*sigh* and in less than 10 years, when your absolute bare minimum quick-fix wimax is once again well BELOW the bare minimum required, you now have to a) roll out a completely new and better wireless technology (presuming our wireless technologies keep improving at the same rate as broadband consumption) or b) roll out almost the same fiber optic lines to what you should have rolled out now.
        • by Marlor (643698)
          The problem is that there are plenty of people who live in "semi-urban" areas in the outer suburbs of cities, or in "satellite towns", with terrible connectivity.

          I'm in the Hunter Valley, in a satellite town of Newcastle, and ADSL only became available at our exchange a couple of years ago. ADSL2+ is still way off.

          They would need to run less than 10KM of backhaul to connect us with the nearest ADSL2+ exchange, and the backhaul could keep on running to the Upper Hunter. However, nobody is willing to do this.
    • by caitsith01 (606117) on Tuesday June 19, 2007 @02:48AM (#19561913) Journal
      I thought the exact same thing.

      A foreigner would get the impression that our brilliant Prime Minister is taking innovative steps to bring Australia to the bleeding edge of Internet accessibility and uptake.

      The reality is that we are effectively in an election campaign, the Government is getting thrashed in the polls, and the opposition Labor Party announced an attractive broadband policy designed to lift Australia from its current woeful speeds and levels of access (256kbps is described as "broadband" in this country, and you pay upwards of $60/month for a capped allowance of 10Gb of downloads). This move by the Government is reactive at best, and a political stunt at worst. There is a widespread perception that the Prime Minister does not understand the slightest thing about broadband and the Internet.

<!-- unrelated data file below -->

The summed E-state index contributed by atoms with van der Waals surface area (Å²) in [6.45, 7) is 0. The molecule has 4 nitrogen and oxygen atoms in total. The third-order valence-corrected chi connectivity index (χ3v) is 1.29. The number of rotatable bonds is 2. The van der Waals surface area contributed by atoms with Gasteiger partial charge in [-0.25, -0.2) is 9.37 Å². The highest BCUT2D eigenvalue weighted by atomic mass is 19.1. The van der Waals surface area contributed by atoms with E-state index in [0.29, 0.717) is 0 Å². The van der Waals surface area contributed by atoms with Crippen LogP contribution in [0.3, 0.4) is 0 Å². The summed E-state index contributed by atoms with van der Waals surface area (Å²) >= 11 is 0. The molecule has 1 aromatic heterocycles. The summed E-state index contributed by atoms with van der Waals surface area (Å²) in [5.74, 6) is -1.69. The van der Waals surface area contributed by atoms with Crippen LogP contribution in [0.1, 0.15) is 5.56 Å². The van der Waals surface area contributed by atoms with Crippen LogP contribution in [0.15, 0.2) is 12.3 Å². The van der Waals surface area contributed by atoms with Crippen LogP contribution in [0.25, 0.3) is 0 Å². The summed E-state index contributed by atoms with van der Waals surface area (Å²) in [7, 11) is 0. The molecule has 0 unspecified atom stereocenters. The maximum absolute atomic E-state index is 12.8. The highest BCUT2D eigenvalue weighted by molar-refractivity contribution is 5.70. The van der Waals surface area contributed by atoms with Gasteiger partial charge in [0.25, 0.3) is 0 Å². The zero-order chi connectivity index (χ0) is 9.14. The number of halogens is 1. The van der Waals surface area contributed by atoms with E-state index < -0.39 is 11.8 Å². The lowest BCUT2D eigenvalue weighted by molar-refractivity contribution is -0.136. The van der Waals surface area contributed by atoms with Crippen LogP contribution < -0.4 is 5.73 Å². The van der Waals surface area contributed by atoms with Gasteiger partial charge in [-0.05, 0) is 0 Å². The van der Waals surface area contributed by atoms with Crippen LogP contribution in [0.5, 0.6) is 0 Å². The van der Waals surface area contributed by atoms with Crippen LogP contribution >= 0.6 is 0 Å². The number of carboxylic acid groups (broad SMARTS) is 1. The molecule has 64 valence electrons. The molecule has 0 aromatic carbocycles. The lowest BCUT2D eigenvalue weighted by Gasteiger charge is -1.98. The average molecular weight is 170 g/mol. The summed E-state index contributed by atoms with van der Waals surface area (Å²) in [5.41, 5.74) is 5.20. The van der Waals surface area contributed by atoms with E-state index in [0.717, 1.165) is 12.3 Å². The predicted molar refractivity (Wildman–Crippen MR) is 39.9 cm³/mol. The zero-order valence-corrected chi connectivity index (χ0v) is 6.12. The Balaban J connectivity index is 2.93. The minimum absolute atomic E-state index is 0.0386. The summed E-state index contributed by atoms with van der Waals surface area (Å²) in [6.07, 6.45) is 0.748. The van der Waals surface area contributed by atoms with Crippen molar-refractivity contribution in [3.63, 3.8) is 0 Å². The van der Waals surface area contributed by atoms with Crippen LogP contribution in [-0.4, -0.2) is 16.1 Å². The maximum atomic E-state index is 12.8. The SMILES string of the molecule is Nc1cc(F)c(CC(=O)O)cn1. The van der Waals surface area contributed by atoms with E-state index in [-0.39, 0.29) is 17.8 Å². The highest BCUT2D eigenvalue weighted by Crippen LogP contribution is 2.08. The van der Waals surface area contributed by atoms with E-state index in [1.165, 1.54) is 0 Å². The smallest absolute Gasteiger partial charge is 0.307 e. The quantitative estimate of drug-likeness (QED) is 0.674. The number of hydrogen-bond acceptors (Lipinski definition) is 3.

As others have pointed out, Australia's real problem is a lack of big pipes to the rest of the world. Add to that a government-created-then-privatised monopoly (unlike the US we didn't split our telco into "baby Bells", we just privatised it, gave it all the essential infrastructure, and let it dominate/distort the hell out of the market), and you've got broadband fit for the late 1990s.
      • I saw "our brilliant Prime Minister" on TV last night, he was talking to a guy sitting at a PC and asking insightfull questions such as: "How long does it take to download a movie?".
        • by drsmithy (35869)

          I saw "our brilliant Prime Minister" on TV last night, he was talking to a guy sitting at a PC and asking insightfull questions such as: "How long does it take to download a movie?".

          Seems pretty germane, given that movies, MP3s and warez^H^H^H^H^Hlinux distros are what 99% of people want a fat pipe for...

        • by trawg (308495)

          I saw "our brilliant Prime Minister" on TV last night, he was talking to a guy sitting at a PC and asking insightfull questions such as: "How long does it take to download a movie?".

          From the quotes around "brilliant", I assume you are being sarcastic - but that's pretty much the exact same question many people are going to be asking. Many of the small groups we have over here whining about our "insufficient broadband infrastructure" are doing so because they can't download their torrentz fast enough.

          Further - I saw that clip. It was a single sound bite. You shouldn't make any judgment calls based on a tiny clip that the media chose to present to you.

          • "You shouldn't make any judgment calls based on a tiny clip that the media chose to present to you."